MPs have criticised the government’s ‘capacity market’ and have instead urged the use of smart technology to cut greenhouse gas emissions and energy demand.
The capacity markets aims to prevent blackouts and pays a regular payment to reliable forms of energy, in return for generating capacity when the system is tight. Environmental groups have previously argued that the initiative could risk pushing up household bills and holding up progress towards a decarbonised power sector by giving money to coal power plants.
In a report the energy and climate change committee have argued that the capacity market could result in higher costs and emissions because its design “has been skewed in favour of fossil fuel generating capacity” rather than technology.
MP Tim Yeo, chair of the committee, said, “Every consumer in the country is currently subsiding spare electricity generating capacity that may only be used for a few hours every year.
“But smart technology has now made it possible to reduce unnecessary electricity demand at peak times, thereby reducing the number of polluting power stations that need to be switched on. This means we can reduce the total electricity generating capacity that has to be maintained in the future, brining down costs for consumers while enabling us to reduce consumption of fossil fuels.”
Yeo continued that demand side response technology has been “disadvantaged” under the capacity market, meaning that costs and emissions could be higher than necessary. Furthermore, he adds that only a fraction of the £1 billion that will be spent on the capacity market will provide new capacity and just 0.4% will go on demand-side response, instead the majority will go to existing fossil fuel power stations.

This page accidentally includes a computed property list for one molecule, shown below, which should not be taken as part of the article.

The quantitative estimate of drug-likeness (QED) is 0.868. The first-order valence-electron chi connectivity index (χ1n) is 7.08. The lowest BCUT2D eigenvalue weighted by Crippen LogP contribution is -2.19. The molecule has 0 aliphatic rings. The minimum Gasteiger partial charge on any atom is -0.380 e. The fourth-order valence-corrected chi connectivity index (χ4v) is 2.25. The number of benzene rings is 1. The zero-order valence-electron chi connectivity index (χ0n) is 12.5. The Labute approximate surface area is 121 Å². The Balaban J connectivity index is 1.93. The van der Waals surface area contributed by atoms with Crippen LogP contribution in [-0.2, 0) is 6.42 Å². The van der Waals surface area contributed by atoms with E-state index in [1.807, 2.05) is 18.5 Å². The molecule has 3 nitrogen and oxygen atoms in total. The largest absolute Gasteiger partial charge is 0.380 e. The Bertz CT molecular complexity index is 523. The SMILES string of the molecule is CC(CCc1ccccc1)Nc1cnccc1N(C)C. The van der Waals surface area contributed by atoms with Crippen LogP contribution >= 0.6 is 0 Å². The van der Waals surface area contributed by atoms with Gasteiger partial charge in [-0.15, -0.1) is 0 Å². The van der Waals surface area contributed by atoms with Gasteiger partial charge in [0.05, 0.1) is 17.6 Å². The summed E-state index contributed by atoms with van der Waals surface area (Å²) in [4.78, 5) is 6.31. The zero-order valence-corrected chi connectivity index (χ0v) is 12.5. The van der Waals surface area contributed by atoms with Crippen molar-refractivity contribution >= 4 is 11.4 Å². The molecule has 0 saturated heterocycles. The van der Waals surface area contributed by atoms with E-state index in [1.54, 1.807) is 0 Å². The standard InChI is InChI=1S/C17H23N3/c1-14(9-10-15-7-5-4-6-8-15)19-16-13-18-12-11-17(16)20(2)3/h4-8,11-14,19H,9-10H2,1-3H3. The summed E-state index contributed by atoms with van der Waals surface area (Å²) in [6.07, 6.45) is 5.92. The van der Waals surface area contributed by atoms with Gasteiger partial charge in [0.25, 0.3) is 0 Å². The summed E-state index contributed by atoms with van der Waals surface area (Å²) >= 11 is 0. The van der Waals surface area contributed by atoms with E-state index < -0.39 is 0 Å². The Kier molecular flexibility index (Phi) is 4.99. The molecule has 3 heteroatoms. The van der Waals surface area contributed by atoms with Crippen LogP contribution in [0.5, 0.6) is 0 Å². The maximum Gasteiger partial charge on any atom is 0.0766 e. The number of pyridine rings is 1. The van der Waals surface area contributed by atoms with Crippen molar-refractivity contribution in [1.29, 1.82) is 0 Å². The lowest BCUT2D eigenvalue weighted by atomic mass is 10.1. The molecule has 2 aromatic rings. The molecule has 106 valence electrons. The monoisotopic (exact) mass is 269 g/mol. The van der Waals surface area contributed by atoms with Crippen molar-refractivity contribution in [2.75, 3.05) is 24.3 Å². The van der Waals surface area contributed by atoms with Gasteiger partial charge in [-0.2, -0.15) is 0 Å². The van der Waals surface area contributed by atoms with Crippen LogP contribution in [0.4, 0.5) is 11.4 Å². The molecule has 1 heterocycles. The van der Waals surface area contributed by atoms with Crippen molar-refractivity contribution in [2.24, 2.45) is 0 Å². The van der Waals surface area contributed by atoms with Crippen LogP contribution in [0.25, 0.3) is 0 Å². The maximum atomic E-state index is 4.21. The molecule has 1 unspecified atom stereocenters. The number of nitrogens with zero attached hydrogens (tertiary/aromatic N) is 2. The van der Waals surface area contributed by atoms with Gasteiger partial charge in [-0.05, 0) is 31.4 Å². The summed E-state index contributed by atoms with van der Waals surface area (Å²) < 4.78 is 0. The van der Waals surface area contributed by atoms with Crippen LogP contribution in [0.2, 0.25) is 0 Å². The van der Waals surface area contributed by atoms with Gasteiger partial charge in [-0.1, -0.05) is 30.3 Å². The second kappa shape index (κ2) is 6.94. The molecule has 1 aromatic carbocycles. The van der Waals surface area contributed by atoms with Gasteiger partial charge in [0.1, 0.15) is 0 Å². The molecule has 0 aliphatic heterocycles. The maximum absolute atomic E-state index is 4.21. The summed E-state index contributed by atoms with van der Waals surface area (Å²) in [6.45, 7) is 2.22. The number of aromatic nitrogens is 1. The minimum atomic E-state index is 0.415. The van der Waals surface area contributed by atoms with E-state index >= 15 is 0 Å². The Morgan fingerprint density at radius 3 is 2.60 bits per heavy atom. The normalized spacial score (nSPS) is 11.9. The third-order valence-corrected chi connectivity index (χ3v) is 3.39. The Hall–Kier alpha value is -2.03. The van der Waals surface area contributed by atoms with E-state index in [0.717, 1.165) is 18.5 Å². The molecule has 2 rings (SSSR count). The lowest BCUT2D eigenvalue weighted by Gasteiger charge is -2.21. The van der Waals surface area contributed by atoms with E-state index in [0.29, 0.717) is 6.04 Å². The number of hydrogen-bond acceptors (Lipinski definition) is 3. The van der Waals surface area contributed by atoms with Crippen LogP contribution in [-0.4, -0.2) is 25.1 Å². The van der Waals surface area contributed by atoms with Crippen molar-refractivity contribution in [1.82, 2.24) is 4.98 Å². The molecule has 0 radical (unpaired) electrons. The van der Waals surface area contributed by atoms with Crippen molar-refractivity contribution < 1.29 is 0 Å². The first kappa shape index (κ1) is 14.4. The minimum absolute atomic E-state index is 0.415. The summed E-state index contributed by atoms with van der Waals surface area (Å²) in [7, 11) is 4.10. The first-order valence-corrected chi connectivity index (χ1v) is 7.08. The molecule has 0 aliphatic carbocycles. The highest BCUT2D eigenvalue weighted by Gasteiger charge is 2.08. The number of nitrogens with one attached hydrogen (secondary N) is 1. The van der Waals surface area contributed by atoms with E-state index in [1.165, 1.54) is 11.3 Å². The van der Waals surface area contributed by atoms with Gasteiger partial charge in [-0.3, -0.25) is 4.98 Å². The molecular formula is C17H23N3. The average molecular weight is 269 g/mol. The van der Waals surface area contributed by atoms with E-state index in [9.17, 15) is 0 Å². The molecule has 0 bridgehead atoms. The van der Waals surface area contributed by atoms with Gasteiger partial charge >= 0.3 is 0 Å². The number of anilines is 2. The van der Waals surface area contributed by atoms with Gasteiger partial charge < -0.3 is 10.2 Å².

In order to address the issues raised, the energy and climate change committee states that the government should consider increasing the contract length of demand-side response providers to create a level playing field.
MPs also argue that there needs to be greater clarity of future funding for energy from consumer bills in order to offer investors certainty. The levy control framework, the mechanism that caps the amount bill payers will pay for low-carbon energy investment, has already seen a large potion allocated until 2021, the report adds.
The committee argues that this means early contract have gone to “very expensive off-shore wind farms” when renewable projects that are better value for money may be available in later years but unable to obtain a contact.
Photo: Lydia via Flickr